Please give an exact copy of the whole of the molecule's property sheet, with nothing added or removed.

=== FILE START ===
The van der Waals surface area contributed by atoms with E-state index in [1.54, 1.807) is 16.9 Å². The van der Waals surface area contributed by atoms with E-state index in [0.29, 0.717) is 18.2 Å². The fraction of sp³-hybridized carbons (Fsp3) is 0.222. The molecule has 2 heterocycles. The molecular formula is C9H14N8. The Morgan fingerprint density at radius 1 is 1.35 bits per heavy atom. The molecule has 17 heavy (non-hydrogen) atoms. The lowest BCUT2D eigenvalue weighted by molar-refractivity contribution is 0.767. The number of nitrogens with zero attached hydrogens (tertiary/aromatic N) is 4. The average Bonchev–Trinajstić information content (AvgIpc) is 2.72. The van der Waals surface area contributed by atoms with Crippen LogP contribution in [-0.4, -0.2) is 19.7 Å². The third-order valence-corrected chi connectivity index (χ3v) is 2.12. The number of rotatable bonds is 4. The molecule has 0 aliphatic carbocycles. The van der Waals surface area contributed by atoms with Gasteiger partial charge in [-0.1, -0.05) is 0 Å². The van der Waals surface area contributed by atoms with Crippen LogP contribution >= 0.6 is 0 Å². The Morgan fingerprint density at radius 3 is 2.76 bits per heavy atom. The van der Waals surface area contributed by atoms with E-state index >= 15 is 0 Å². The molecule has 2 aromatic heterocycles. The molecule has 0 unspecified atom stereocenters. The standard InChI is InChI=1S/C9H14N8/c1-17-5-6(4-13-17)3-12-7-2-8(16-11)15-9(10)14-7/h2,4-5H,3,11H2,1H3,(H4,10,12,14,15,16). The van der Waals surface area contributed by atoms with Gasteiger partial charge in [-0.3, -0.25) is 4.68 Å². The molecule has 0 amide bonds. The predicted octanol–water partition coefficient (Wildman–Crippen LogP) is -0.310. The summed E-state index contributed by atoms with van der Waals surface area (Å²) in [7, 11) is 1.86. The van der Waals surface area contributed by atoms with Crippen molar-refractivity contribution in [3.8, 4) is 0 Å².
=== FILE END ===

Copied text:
The van der Waals surface area contributed by atoms with E-state index in [1.54, 1.807) is 16.9 Å². The van der Waals surface area contributed by atoms with E-state index in [0.29, 0.717) is 18.2 Å². The fraction of sp³-hybridized carbons (Fsp3) is 0.222. The molecule has 2 heterocycles. The molecular formula is C9H14N8. The Morgan fingerprint density at radius 1 is 1.35 bits per heavy atom. The molecule has 17 heavy (non-hydrogen) atoms. The lowest BCUT2D eigenvalue weighted by molar-refractivity contribution is 0.767. The number of nitrogens with zero attached hydrogens (tertiary/aromatic N) is 4. The average Bonchev–Trinajstić information content (AvgIpc) is 2.72. The van der Waals surface area contributed by atoms with Crippen LogP contribution in [-0.4, -0.2) is 19.7 Å². The third-order valence-corrected chi connectivity index (χ3v) is 2.12. The number of rotatable bonds is 4. The molecule has 0 aliphatic carbocycles. The van der Waals surface area contributed by atoms with Gasteiger partial charge in [-0.1, -0.05) is 0 Å². The van der Waals surface area contributed by atoms with Crippen LogP contribution >= 0.6 is 0 Å². The Morgan fingerprint density at radius 3 is 2.76 bits per heavy atom. The van der Waals surface area contributed by atoms with E-state index >= 15 is 0 Å². The molecule has 2 aromatic heterocycles. The molecule has 0 unspecified atom stereocenters. The standard InChI is InChI=1S/C9H14N8/c1-17-5-6(4-13-17)3-12-7-2-8(16-11)15-9(10)14-7/h2,4-5H,3,11H2,1H3,(H4,10,12,14,15,16). The van der Waals surface area contributed by atoms with Gasteiger partial charge in [-0.3, -0.25) is 4.68 Å². The molecule has 0 amide bonds. The predicted octanol–water partition coefficient (Wildman–Crippen LogP) is -0.310. The summed E-state index contributed by atoms with van der Waals surface area (Å²) in [7, 11) is 1.86. The van der Waals surface area contributed by atoms with Crippen molar-refractivity contribution in [3.8, 4) is 0 Å².